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Returnal has been out on PlayStation 5 now for a while, which means that a bunch of you have hopefully reached its conclusion by now. A big part of the game's appeal, aside from its slick bullet hell action, is its intriguing, mysterious story. Who exactly is Selene? Why has she ended up on the hostile planet Atropos? What's with the endless loop back to the crash landing?

In this article, we're going to attempt to piece it all together. Returnal's narrative doesn't spell everything out to the player, instead leaving things open to interpretation, which makes it ripe for discussion. In case it isn't clear, we're going to talk about the story in detail as well as show images from late in the game, so here's your spoiler warning.

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So, how do we explain Returnal's story and ending? It's a tough one, as it's mostly left wide open for players to draw their own conclusions. However, we subscribe to the idea that most of the game's events are a construct Selene has made for herself.

It's All In Selene's Head

Through the game's audio logs, Xenoglyphs, and sequences inside the House, we can pick up on a few key details. Selene and her mother had a very distant, possibly abusive, relationship. The mother, named Theia, had aspirations to go into space, but a car accident changed her life for the worse. She crashed off the side of a bridge and into the lake below, with a young Selene in the back. In a House sequence, it's pretty clearly spelled out that Theia suffered major spinal injuries from the crash, leaving her wheelchair-bound for the rest of her life, and thus unable to fulfil her dreams of becoming an astronaut. Selene got through the accident unscathed, but it seems her mother became very cold towards her, even blaming her for the crash and for her dreams being dashed.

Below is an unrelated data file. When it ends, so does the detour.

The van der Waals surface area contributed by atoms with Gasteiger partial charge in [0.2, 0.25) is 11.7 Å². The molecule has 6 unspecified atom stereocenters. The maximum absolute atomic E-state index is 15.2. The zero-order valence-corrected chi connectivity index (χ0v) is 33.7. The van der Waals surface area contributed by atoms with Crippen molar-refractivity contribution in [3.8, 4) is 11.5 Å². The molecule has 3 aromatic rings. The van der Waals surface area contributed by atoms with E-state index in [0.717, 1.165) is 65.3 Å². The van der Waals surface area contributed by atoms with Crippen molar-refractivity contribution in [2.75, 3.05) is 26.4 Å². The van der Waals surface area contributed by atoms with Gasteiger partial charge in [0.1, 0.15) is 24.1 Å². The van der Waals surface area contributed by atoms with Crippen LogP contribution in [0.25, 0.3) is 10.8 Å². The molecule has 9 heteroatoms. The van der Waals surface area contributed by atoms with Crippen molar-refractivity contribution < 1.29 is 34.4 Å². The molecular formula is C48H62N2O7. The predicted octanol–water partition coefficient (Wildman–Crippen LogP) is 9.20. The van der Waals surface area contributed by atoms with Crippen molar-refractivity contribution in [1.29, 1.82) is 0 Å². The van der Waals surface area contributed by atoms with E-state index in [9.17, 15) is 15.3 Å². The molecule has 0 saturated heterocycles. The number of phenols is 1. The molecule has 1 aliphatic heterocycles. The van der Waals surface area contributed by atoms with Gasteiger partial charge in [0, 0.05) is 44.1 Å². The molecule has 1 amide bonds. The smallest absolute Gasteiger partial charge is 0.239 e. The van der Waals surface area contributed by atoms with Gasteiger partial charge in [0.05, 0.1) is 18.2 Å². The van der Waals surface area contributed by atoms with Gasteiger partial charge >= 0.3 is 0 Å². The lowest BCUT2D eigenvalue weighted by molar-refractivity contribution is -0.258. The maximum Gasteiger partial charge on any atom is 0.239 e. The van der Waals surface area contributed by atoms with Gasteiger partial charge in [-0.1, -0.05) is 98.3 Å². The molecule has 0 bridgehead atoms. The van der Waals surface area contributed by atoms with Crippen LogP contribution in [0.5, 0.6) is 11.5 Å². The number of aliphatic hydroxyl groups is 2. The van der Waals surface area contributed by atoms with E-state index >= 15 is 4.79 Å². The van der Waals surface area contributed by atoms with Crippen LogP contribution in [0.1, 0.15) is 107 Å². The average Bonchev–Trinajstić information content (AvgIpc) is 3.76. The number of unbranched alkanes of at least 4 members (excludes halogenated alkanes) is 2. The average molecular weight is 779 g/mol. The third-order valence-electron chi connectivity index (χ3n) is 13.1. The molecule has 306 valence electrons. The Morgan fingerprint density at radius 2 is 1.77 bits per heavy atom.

History Doomed to Repeat Itself

Selene grew up to resent her mother, but was equally obsessed with space. She becomes very much like Theia, and that extends to her relationship with her child. Just as Theia was distant from Selene, Selene struggles with her son Helios — she's repeating the same steps. A focus on her career, sometimes even leaving her son home alone.

Fast forward through the game, and it seems the idea of cycles and recurring events goes deeper than the title's rogue-like loop. After defeating Ophion at the end of Act 2, you'll see the game's first ending. In this cutscene, we see Selene driving through country roads at night, Blue Öyster Cult's (Don't Fear) The Reaper playing on the stereo. Selene seems distracted and absent as she drives, and her son, Helios, is in the back. He asks, "Do you see the white shadow?", seemingly referring to the full moon. Selene doesn't respond. Along the bridge, she sees the astronaut — a figure that's haunted her throughout the game — and swerves to avoid them. The car spins out of control, smashing over the side of the bridge and into the water — the same location from the first crash. We see Selene remove her belt and reach for Helios, but she appears to be dragged away by tentacles before she can help him.

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Final Pieces of the Puzzle

In Act 3 of the game, you gather all six Sunface Fragments in order to enter the House for the final time. This sequence reinforces the bad relationship between Selene and Theia. Selene also comments "We were both broken," talking about their accident. Using the car key you receive, you get back to Abyssal Scar, defeat Ophion again, and unlock the submerged vehicle, which triggers the final cutscene.

Here, Selene sees a skeletal, though seemingly pregnant, creature in a wheelchair, which reaches for her before she knocks it down. Representing her mother, the creature points to the stars, and from a first person perspective, it appears that Selene becomes the astronaut herself, stood on the bridge. The car swerves into the lake, and we see Selene swimming up to the surface of the water. She gasps for air, and says "Helios". It seems that she saves her own life but fails to rescue her son, leaving him in the sunken car.

Finding Meaning Throughout the Game